A mostly fun decade of Orioles baseball ends with pain and perhaps some hope - BaltimoreBaseball.com

Rich Dubroff

A mostly fun decade of Orioles baseball ends with pain and perhaps some hope

Photo Credit: Joy R. Absalon

The Orioles’ decade began with the Opening Day crowd booing manager Dave Trembley’s removal of Mike Gonzalez from the mound after he blew his second save in the first four games.

Nearly 10 years later, that image is still fresh. Gonzalez blew saves in the team’s opener at Tampa Bay and four days later in Baltimore.

Less than two months later, Trembley was gone and replaced by Juan Samuel. It was clear that Samuel was an interim manager, and when Buck Showalter took control in early August, Samuel refused to head back to the third base coaching job he’d held previously.

In 2010, the Orioles had three managers who each managed roughly a third of the season, something unprecedented in baseball. It wouldn’t be the last time in the decade the Orioles did something unique.

Things changed when Showalter came, and he inherited Gonzalez, who complained he wasn’t pitching enough. “If you want to pitch more, pitch better,” Showalter would tell players and repeat to reporters.

In the decade that ends tonight, there were so many names that were memorable and forgettable.

The Orioles’ All-Star on the team that Showalter took over was Ty Wigginton, an infielder who was chosen over Adam Jones, Nick Markakis and Matt Wieters, all in the early parts of distinguished careers.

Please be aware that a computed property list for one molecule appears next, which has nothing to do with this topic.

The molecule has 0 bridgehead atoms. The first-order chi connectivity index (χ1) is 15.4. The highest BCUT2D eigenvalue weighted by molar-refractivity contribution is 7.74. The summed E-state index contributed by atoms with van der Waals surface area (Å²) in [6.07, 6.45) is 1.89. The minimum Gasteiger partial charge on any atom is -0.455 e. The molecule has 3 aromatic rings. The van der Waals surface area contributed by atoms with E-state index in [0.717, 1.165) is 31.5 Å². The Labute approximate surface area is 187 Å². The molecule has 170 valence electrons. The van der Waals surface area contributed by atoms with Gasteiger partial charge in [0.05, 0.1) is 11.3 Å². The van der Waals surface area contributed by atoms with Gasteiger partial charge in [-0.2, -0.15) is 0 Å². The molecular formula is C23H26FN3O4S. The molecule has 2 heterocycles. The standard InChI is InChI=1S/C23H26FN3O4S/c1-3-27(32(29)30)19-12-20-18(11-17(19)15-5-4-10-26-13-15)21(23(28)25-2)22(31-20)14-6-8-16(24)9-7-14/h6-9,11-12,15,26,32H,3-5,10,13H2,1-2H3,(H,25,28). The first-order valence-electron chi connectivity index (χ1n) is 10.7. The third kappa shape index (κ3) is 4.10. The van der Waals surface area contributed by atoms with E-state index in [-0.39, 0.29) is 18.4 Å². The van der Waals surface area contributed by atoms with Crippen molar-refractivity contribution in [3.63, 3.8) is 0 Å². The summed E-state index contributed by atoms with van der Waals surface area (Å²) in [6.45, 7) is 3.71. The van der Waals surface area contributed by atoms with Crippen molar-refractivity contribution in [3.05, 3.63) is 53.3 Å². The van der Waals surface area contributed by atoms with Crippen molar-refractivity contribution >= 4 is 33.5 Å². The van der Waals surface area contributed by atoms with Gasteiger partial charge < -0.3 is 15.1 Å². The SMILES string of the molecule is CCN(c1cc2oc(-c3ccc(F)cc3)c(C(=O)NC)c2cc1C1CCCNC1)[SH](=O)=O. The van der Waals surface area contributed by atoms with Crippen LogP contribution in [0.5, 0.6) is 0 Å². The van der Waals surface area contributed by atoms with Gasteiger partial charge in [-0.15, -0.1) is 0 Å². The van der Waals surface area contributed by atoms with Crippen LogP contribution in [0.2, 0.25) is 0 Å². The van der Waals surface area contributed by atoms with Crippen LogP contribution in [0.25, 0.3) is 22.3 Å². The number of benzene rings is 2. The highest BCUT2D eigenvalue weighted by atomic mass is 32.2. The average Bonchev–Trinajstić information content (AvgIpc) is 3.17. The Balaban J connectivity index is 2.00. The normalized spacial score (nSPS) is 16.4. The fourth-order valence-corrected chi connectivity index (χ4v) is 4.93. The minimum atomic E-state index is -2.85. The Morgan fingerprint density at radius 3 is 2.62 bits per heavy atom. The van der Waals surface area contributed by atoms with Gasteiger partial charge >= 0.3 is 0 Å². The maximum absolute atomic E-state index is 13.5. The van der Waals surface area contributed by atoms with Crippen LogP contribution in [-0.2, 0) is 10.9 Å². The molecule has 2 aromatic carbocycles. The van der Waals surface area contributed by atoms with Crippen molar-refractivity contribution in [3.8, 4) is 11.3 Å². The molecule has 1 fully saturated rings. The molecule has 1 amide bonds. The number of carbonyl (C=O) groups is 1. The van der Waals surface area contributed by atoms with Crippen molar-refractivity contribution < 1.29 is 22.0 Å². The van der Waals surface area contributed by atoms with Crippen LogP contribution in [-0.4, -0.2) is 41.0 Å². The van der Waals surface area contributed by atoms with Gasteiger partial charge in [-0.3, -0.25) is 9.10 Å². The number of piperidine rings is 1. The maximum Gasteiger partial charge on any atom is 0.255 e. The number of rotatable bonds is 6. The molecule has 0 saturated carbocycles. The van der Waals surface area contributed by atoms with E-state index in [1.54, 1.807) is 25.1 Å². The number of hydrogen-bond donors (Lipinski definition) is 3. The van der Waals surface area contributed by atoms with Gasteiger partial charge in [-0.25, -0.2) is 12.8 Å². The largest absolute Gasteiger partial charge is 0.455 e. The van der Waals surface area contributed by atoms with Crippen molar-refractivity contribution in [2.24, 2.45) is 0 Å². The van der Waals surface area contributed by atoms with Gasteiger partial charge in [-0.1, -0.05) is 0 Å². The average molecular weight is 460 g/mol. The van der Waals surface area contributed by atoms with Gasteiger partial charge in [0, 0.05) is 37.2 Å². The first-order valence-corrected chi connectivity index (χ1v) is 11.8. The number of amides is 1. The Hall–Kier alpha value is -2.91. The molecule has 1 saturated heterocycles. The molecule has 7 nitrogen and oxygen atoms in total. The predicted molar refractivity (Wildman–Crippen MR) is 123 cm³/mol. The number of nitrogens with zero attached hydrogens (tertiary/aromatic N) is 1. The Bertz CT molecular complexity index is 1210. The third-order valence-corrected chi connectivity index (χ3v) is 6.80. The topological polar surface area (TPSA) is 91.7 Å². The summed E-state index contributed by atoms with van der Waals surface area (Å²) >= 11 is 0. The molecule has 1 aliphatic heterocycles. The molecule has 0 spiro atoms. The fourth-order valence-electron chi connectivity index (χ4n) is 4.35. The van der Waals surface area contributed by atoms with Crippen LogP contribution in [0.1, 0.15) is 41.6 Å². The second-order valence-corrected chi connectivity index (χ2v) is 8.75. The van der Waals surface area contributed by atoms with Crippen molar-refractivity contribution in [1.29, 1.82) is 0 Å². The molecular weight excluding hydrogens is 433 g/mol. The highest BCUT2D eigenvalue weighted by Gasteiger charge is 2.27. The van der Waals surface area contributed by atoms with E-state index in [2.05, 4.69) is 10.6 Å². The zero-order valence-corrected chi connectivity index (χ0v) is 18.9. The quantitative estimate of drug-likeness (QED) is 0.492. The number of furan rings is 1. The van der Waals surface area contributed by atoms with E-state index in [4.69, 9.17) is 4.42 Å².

After a fine final two months of 2010, expectations were raised for 2011, but that season turned out to be the 14th straight losing one.

The 2011 season wasn’t a waste because in the last six weeks the Orioles went 22-16. In the final game of the season, they knocked the Boston Red Sox out of the playoffs on a single in the bottom of the ninth by Robert Andino that scored Nolan Reimold.

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That was the final game for Orioles president of baseball operations Andy MacPhail, who chose Showalter as manager and acquired Jones, Chris Davis, J.J. Hardy, Manny Machado  and Chris Tillman through the draft and trades.

MacPhail’s good work was improved on by Dan Duquette, who brought in Wei-Yin Chen, Miguel Gonzalez, Jason Hammel and Nate McLouth in 2012.

Perhaps the most remarkable regular-season game in team history took place on May 6, 2012 at Fenway Park when in the 15th inning, Showalter remembered that Davis had pitched in college.

To that point, Davis was a free-swinging slugger who’d played at third, first and in the outfield.

On that late Sunday afternoon, Davis, who began the day as the Orioles’ designated hitter and struck out five times and hit into a double play in his first six at-bats, shocked everyone by warming up in the bullpen.